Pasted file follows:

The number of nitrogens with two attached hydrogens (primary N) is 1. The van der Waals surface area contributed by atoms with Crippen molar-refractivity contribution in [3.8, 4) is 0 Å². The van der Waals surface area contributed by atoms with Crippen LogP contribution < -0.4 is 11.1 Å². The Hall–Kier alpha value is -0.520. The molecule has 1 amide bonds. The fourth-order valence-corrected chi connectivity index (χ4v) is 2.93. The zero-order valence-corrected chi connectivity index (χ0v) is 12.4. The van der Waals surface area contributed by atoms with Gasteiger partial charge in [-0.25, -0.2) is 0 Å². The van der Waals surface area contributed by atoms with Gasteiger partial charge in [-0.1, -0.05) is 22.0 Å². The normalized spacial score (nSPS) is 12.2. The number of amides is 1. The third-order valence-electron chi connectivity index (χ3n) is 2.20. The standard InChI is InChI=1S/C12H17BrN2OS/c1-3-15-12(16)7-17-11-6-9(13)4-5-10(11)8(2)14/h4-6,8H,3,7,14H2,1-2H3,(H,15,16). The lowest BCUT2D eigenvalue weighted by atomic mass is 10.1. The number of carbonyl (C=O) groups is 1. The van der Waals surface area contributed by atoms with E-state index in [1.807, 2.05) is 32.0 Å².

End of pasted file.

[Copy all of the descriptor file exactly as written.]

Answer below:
The number of nitrogens with two attached hydrogens (primary N) is 1. The van der Waals surface area contributed by atoms with Crippen molar-refractivity contribution in [3.8, 4) is 0 Å². The van der Waals surface area contributed by atoms with Crippen LogP contribution < -0.4 is 11.1 Å². The Hall–Kier alpha value is -0.520. The molecule has 1 amide bonds. The fourth-order valence-corrected chi connectivity index (χ4v) is 2.93. The zero-order valence-corrected chi connectivity index (χ0v) is 12.4. The van der Waals surface area contributed by atoms with Gasteiger partial charge in [-0.25, -0.2) is 0 Å². The van der Waals surface area contributed by atoms with Gasteiger partial charge in [-0.1, -0.05) is 22.0 Å². The normalized spacial score (nSPS) is 12.2. The number of amides is 1. The third-order valence-electron chi connectivity index (χ3n) is 2.20. The standard InChI is InChI=1S/C12H17BrN2OS/c1-3-15-12(16)7-17-11-6-9(13)4-5-10(11)8(2)14/h4-6,8H,3,7,14H2,1-2H3,(H,15,16). The lowest BCUT2D eigenvalue weighted by atomic mass is 10.1. The number of carbonyl (C=O) groups is 1. The van der Waals surface area contributed by atoms with E-state index in [1.807, 2.05) is 32.0 Å².